At least 11 lives have been lost Tuesday night into Wednesday, as tornadoes and severe thunderstorms tore from northeastern Texas into the South for the second consecutive night.
The Arkansas Department of Emergency Management confirmed to the Associated Press that one person perished when severe thunderstorms slammed Sharp County, Ark., Tuesday night.
CNN reported Wednesday afternoon that six people were killed in Mississippi and four in Alabama early Wednesday morning.
The tornadoes and severe thunderstorms prompted Alabama Governor Robert Bentley to declare a state of emergency.
Tuesday night marks the second consecutive night of severe weather claiming lives in Arkansas. A tornado and flooding rain killed 10 people across the state the previous night.
The deadly storms that slammed Sharp County, Mississippi and Alabama were several of many violent thunderstorms that tore from northeastern Texas to the lower Ohio Valley and Alabama on Tuesday afternoon and night.
The powerful thunderstorms unleashed damaging winds, pounding hail and flooding downpours.
There were also at least 58 tornado sightings, further putting April in the running to be the most active April on record for tornadoes.
One person sustained injuries on Tuesday night when a tornado damaged a home near Hickory Flat, Miss.
Another twister tore through an area near Montpelier, Miss., causing extensive tree and structural damage. Emergency workers had to cut their way through the debris to reach the scene.
That tornado was likely already on the ground twenty minutes before, slamming the Mississippi town of Eupora. The twister here destroyed a business, damaged homes and downed numerous trees and power lines.
Five miles to the south-southwest of Eupora, the twister downed many trees onto roads and the tops of homes. Mobile homes were also destroyed. The number of people injured currently stands at seven.
Earlier on Tuesday evening, four people sustained minor injuries when an unconfirmed tornado knocked over an oil rig west of Ringgold, La. Trees also downed by the suspected twister initially blocked emergency vehicles.
Another unconfirmed tornado snapped pine trees near Many, La. One of the trees was hurled through the roof of a home.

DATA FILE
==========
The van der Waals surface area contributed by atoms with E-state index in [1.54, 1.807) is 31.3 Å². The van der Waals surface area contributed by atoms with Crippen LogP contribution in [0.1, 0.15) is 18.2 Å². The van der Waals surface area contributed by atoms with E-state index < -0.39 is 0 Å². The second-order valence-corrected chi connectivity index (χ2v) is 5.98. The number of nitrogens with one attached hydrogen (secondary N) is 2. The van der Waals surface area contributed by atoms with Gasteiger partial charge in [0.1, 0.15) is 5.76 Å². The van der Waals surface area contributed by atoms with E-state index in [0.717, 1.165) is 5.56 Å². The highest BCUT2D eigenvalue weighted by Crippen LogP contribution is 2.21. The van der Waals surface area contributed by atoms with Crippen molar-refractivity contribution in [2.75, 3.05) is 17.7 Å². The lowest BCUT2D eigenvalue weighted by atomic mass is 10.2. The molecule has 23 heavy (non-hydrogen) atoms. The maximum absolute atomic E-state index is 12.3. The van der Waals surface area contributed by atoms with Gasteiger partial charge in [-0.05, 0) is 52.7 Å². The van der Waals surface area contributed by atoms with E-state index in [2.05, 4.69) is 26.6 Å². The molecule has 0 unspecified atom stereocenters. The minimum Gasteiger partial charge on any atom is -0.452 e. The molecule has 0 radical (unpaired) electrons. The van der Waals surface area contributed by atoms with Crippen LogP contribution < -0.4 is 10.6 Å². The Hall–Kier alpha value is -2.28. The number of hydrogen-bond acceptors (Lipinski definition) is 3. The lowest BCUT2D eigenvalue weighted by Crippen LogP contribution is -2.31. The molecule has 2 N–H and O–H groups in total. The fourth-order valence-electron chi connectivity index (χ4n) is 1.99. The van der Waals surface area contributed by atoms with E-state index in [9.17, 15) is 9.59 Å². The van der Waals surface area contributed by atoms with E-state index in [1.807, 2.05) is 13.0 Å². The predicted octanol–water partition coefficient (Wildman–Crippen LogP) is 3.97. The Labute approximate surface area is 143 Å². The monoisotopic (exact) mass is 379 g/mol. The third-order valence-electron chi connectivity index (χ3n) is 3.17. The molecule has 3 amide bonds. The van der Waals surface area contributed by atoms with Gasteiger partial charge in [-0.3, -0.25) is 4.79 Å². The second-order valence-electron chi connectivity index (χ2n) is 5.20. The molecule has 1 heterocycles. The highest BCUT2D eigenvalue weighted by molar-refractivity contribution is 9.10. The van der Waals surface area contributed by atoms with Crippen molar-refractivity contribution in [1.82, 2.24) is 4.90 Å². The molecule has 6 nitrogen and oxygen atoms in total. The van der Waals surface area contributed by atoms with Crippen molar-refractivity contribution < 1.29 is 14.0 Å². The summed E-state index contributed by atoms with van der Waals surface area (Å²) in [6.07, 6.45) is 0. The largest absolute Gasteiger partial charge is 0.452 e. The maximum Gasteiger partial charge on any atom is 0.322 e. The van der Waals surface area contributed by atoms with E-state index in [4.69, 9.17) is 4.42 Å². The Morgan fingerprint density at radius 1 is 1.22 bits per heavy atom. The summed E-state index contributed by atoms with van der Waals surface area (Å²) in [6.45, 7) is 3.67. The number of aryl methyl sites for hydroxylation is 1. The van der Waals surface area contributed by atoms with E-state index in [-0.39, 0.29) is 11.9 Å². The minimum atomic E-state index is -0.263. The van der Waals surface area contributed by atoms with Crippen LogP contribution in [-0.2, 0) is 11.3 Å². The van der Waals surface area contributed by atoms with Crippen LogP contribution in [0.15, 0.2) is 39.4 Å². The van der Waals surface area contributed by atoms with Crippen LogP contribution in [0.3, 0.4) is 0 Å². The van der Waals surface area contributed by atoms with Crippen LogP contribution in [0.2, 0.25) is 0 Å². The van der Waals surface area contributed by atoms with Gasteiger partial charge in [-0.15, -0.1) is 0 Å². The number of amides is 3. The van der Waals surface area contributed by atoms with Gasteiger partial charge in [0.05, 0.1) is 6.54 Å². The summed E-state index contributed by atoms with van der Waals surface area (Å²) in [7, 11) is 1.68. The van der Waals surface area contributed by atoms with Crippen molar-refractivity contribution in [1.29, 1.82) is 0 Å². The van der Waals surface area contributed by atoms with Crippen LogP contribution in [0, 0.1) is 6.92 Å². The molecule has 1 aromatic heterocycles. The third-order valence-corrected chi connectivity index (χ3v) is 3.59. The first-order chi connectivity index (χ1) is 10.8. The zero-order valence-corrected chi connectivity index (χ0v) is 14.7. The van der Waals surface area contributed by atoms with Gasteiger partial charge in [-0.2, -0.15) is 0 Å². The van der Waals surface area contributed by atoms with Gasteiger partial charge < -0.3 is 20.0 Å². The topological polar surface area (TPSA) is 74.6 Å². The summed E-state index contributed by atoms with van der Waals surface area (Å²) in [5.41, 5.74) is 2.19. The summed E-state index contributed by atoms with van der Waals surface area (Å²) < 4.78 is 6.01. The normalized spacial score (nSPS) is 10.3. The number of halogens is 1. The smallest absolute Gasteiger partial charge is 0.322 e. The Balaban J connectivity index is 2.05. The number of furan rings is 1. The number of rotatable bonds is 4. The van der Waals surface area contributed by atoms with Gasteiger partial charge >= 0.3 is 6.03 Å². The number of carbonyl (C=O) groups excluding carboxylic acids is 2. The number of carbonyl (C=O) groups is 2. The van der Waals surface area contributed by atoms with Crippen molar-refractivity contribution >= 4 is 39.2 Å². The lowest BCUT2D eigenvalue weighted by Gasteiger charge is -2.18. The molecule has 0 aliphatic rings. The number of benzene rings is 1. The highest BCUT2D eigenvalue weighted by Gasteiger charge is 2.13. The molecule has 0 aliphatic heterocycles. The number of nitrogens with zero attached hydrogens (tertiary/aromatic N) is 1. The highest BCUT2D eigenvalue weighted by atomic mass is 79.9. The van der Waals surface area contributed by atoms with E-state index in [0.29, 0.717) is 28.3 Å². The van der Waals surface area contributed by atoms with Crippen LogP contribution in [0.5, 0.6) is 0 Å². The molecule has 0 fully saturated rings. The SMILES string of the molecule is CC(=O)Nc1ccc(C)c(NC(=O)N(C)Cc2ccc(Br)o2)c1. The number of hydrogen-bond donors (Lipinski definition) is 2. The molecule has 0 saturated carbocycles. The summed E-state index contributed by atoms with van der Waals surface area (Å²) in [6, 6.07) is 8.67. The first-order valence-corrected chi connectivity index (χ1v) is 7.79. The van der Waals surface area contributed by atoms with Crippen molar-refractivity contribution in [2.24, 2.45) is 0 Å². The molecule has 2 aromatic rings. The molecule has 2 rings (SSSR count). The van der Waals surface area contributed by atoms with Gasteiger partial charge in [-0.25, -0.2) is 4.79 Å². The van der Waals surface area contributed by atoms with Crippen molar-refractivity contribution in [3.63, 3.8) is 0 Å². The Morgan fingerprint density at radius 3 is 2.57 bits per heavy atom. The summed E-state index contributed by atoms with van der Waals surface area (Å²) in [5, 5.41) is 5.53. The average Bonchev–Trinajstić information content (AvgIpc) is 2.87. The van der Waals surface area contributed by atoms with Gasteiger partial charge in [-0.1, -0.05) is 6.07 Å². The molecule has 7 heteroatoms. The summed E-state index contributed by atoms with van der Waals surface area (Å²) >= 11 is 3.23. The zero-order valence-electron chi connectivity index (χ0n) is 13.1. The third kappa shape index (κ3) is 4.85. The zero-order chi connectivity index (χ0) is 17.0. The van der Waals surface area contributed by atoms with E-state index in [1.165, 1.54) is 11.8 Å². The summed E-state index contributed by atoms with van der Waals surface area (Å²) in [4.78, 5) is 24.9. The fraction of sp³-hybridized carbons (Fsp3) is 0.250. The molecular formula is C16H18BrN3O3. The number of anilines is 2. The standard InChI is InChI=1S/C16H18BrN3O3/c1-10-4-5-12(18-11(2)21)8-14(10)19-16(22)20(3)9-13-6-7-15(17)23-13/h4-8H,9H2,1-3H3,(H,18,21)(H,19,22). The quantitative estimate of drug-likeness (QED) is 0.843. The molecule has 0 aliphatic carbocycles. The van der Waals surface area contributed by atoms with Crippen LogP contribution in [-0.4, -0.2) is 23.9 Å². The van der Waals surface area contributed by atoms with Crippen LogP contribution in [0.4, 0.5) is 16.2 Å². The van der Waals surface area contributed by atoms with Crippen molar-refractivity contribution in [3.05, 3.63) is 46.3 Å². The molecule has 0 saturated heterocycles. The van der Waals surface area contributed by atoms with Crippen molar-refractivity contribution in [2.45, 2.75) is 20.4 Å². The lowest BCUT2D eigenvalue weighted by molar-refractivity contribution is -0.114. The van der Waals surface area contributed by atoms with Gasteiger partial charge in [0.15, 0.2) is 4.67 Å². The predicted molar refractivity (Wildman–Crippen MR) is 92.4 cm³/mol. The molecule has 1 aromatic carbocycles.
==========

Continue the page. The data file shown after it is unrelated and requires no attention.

Tornadoes were not the only culprit behind damage from northeastern Texas to the South on Tuesday night.
Residents in Yazoo City, Miss., which suffered two tornado strikes last year, will spend today cleaning up the trees brought down by strong thunderstorm winds. The winds also blew the roof off a home on the southeast side of the city.
Damage due to severe weather occurred away from Texas and the South on Tuesday.
Violent thunderstorms also erupted across Lower Michigan and from South Carolina to central New York. These areas did not report any tornadoes. Damaging winds, hail and flooding downpours were instead produced.
Another visit from the Polar Vortex will deliver unseasonably cool air to the Midwest, preceded by rounds of thunderstorms, including severe weather.
The hot weather seen across the Northwest over the weekend will carry over into the new week, continuing the risk of heat-related illness.
Starting on Sunday, the Northeast and mid-Atlantic will be faced with severe thunderstorms and flooding downpours on multiple days before the new week ends on a more refreshing note.
Parts of the South will get major relief from heat, humidity and storms next week while other locations will be at greater risk for flash flooding.
Unsettled weather will rule in Atlanta this weekend and into the new week, with the chance of thunderstorms each day.
Dallas will see continued periods of heat and dry weather with temperatures expected to reach 100 F Sunday and Monday.
Walker, IA (1992)
3.5 inches of rain in just one hour caused stream and river flooding.
New Jersey, NY (1895)
Cherry Hill Tornado in North Jersey caused $50,000 damage; funnel then descended at New York City in Harlem and Woodhaven, where one was killed; ended as a waterspout in Jamaica Bay; New York City damage totalled $43,000. Note: This is not the Cherry Hill in South Jersey.
Mississippi Valley & Great Lakes (1936)
Searing heat across the Upper Mississippi Valley and the Great Lakes: Evansville, IN 107 degrees Alpena, MI 104 degrees Grand Rapids, MI 108 degrees St. Cloud, MN 107 degrees Wisconsin Dells, WI 114 degrees; all-time record. Green Bay, WI 104 degrees Fort Francis, ONT. 108 degrees; highest ever in Ontario Province. Mio, MI 112 degrees, all-time high in state.